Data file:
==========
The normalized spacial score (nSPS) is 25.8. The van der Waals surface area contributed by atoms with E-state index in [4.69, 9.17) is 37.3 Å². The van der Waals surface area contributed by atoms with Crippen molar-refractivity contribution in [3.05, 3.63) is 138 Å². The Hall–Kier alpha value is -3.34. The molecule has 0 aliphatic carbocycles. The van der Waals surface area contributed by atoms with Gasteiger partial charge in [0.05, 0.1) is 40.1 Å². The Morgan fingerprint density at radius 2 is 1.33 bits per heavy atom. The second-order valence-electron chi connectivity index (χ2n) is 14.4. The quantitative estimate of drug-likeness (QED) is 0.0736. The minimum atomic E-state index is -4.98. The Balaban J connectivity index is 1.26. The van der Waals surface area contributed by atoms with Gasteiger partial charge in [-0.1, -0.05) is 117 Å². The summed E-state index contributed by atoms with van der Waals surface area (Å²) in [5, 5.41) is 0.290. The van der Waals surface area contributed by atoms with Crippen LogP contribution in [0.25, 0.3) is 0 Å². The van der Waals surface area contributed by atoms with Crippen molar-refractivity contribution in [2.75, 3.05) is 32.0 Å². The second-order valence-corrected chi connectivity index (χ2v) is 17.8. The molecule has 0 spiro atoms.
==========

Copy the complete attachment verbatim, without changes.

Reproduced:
The normalized spacial score (nSPS) is 25.8. The van der Waals surface area contributed by atoms with E-state index in [4.69, 9.17) is 37.3 Å². The van der Waals surface area contributed by atoms with Crippen molar-refractivity contribution in [3.05, 3.63) is 138 Å². The Hall–Kier alpha value is -3.34. The molecule has 0 aliphatic carbocycles. The van der Waals surface area contributed by atoms with Gasteiger partial charge in [0.05, 0.1) is 40.1 Å². The Morgan fingerprint density at radius 2 is 1.33 bits per heavy atom. The second-order valence-electron chi connectivity index (χ2n) is 14.4. The quantitative estimate of drug-likeness (QED) is 0.0736. The minimum atomic E-state index is -4.98. The Balaban J connectivity index is 1.26. The van der Waals surface area contributed by atoms with Gasteiger partial charge in [-0.1, -0.05) is 117 Å². The summed E-state index contributed by atoms with van der Waals surface area (Å²) in [5, 5.41) is 0.290. The van der Waals surface area contributed by atoms with Crippen LogP contribution in [0.25, 0.3) is 0 Å². The van der Waals surface area contributed by atoms with Crippen molar-refractivity contribution in [2.75, 3.05) is 32.0 Å². The second-order valence-corrected chi connectivity index (χ2v) is 17.8. The molecule has 0 spiro atoms.